Iran Human RightsIran editor jailed for insulting leaders

Iran editor jailed for insulting leaders

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Reuters: An Iranian journalist has been jailed for 14 years on charges ranging from espionage to insulting the country’s leaders in an unusually heavy sentence in Iran, where tens of journalists have been tried in recent years. Rights activists said on Tuesday that Arash Sigarchi, 28, was convicted by the Revolutionary Court in the Caspian province of Gilan in northern Iran. Reuters

TEHRAN – An Iranian journalist has been jailed for 14 years on charges ranging from espionage to insulting the country’s leaders in an unusually heavy sentence in Iran, where tens of journalists have been tried in recent years.

Rights activists said on Tuesday that Arash Sigarchi, 28, was convicted by the Revolutionary Court in the Caspian province of Gilan in northern Iran.

Sigarchi, a newspaper editor in Gilan who also wrote an Internet journal or “weblog”, was arrested last month after responding to a summons from the Intelligence Ministry.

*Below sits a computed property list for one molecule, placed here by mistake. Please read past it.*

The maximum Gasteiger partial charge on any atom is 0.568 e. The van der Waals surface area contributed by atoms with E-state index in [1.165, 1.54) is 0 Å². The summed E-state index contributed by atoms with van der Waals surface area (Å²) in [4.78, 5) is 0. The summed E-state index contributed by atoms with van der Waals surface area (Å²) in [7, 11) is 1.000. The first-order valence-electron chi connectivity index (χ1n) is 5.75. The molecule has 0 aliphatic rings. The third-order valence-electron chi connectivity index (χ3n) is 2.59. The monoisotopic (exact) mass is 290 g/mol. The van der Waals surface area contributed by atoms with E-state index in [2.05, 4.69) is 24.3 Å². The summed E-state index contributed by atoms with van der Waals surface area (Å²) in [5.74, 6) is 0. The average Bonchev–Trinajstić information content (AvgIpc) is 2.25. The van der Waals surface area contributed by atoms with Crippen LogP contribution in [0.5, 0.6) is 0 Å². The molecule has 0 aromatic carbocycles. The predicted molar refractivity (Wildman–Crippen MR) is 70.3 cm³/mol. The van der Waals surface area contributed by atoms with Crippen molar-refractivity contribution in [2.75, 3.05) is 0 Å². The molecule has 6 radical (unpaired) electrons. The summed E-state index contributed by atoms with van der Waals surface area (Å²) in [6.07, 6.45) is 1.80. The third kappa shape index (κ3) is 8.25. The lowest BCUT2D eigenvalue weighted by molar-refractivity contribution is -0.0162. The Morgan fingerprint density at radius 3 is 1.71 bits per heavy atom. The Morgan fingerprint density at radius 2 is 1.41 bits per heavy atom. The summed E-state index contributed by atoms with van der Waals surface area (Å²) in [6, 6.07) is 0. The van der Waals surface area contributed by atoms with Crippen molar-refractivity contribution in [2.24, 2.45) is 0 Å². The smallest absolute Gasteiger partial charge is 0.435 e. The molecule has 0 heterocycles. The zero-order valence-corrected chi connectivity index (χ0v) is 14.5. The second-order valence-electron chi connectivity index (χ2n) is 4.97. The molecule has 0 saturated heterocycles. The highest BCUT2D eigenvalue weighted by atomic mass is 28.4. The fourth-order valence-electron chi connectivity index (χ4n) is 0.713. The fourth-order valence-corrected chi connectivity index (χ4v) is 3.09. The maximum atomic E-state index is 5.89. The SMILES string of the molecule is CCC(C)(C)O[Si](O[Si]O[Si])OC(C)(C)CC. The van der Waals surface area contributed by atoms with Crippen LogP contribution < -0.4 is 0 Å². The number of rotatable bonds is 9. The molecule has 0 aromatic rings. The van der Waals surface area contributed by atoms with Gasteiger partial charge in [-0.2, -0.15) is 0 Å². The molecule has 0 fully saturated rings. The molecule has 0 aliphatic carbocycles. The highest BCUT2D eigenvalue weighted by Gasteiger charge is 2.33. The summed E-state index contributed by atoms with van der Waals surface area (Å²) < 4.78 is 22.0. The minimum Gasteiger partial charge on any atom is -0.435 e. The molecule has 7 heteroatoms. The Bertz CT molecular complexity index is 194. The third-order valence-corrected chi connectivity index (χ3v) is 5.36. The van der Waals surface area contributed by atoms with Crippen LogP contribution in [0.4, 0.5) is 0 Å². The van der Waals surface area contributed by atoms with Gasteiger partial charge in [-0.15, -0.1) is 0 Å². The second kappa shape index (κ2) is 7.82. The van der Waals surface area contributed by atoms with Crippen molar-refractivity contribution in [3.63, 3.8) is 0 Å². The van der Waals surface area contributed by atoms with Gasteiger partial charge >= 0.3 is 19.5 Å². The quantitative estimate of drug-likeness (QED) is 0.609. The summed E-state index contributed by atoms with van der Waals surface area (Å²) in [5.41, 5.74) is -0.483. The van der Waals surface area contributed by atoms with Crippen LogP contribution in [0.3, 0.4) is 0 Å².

“In total, he has been given 14 years in prison,” Mohammad Saifzadeh, a member of Centre for Defence of Human Rights in Tehran told Reuters by telephone.

Sigarchi’s family has asked Saifzadeh and Iran’s 2003 Nobel Peace Prize laureate Shirin Ebadi to represent him in an appeal.

“I have compiled almost 12 pages of wrongdoings in the process of his arrest, interrogations and detention,” Saifzadeh said. “His charges are political and journalistic and he should have been tried by a public court in the presence of a jury.”

Iran’s judiciary has closed down more than 100 liberal publications in the past five years and jailed many journalists, earning Iran the reputation as the biggest prison for journalists in the Middle East, according to rights groups.

Paris-based Reporters Without Borders said Sigarchi had been updating a weblog in which he had spoken out about the arrest of more than 20 Internet journalists, technicians and webbloggers late last year.

Most of that group have subsequently been released, although several complained of being tortured and forced to write false confessions while in detention.

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